Due to Covid, applicants for adjustment of status should expect cases to take considerably longer than originally anticipated. Cases that would ordinarily take one year to process might experience additional delays of six months of more, given that USCIS was practically closed for nearly five months and adjudications slowed down to a crawl. Some of our green card clients are only beginning to get called in for rescheduled interviews that were cancelled earlier last year.
Because cases are taking longer, it is likely that any work permits issued in conjunction with the case may expire while the case is still pending. It is important to understand that employment authorization does not automatically renew. In order to continue working without experiencing any gaps, the employment authorization document must be timely renewed by filing another I-765 application no more than 180 days before the prior EAD expires. Otherwise, the applicant will not be able to work legally unless and until work authorization is renewed.
Just as working without permission prior to the application is potentially problematic, so is working illegally after a work permit expires but while the application is still pending. Especially if the family-based application is not filed by an immediate relative, status violations—such as working without authorization—can have serious legal ramifications, potentially leading to disqualification for and denial of the adjustment of status. Chapter 4 of the USCIS Policy Manual is very clear that “Any adjustment applicant is ineligible to adjust status under INA 245(a) if, other than through no fault of his or her own or for technical reasons, he or she has ever: failed to continuously maintain a lawful status since entry into the United States; or violated the terms of his or her nonimmigrant status.” Even in the context of immediate relative applications, this type of violation can still constitute a problem. While working without a work permit is not a per se, or automatic, bar to adjustment of status for immediate relatives, this does not necessarily translate into some sort of immunity. In fact, USCIS recently revised its written policy manual to reflect a marked expansion of officers’ authority to deny cases as a matter of discretion. Certainly, knowingly working without permission after one’s authorization has expired can conceivably constitute a flouting of the law and arguably appear worse than working illegally without ever receiving a work permit. In other words, continuing to work without permission after permission was formerly granted can look worse than working without never having received permission at all.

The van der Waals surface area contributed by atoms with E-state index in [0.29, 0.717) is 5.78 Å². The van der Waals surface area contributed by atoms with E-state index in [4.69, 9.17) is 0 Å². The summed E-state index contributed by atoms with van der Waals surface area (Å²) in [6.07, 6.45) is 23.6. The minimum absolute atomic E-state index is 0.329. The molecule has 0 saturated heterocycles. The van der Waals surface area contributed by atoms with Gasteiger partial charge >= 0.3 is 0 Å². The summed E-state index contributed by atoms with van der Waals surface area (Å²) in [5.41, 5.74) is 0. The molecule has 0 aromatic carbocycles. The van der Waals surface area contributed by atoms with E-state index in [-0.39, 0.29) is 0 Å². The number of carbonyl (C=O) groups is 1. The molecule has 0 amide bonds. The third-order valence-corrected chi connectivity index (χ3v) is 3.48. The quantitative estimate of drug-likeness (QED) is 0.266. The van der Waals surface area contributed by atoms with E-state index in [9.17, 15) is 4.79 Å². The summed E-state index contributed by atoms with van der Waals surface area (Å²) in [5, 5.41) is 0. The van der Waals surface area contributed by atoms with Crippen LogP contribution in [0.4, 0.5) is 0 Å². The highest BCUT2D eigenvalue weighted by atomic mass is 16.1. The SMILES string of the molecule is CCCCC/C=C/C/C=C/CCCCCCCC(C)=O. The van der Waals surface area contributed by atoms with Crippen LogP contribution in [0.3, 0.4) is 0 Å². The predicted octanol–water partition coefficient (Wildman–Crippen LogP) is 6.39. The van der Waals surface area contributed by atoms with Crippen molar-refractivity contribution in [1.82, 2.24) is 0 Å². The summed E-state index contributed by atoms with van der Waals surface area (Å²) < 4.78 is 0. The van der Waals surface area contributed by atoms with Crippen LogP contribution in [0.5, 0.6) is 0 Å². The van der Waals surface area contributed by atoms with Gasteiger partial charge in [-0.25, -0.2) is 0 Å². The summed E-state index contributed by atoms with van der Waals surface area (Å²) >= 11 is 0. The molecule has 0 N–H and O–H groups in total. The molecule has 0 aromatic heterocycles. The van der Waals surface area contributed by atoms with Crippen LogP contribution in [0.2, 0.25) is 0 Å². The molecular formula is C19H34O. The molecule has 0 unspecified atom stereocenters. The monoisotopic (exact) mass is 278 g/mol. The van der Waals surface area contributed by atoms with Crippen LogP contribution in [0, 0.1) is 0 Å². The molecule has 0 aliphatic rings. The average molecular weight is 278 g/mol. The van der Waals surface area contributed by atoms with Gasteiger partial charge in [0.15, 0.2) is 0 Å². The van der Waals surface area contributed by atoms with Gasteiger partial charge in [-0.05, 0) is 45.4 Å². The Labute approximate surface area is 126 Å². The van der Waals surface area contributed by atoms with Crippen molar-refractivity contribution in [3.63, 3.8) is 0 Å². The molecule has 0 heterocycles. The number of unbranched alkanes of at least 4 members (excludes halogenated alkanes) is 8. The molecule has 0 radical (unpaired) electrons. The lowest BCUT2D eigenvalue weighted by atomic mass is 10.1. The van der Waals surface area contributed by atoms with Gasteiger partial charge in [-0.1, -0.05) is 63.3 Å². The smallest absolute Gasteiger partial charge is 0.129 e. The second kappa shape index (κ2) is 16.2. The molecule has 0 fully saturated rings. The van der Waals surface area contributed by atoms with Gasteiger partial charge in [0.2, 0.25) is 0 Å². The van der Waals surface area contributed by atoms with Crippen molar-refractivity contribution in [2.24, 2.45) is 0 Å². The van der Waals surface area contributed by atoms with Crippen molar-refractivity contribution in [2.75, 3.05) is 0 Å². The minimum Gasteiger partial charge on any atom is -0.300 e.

In short, applicants should not be working without official work authorization. If your EAD is due to expire and your case is still pending, it would be prudent to file a renewal as soon as practicable.
The above is general information only. It is not specific legal advice nor intended to create an attorney client relationship. If you need advice, please consult with an attorney.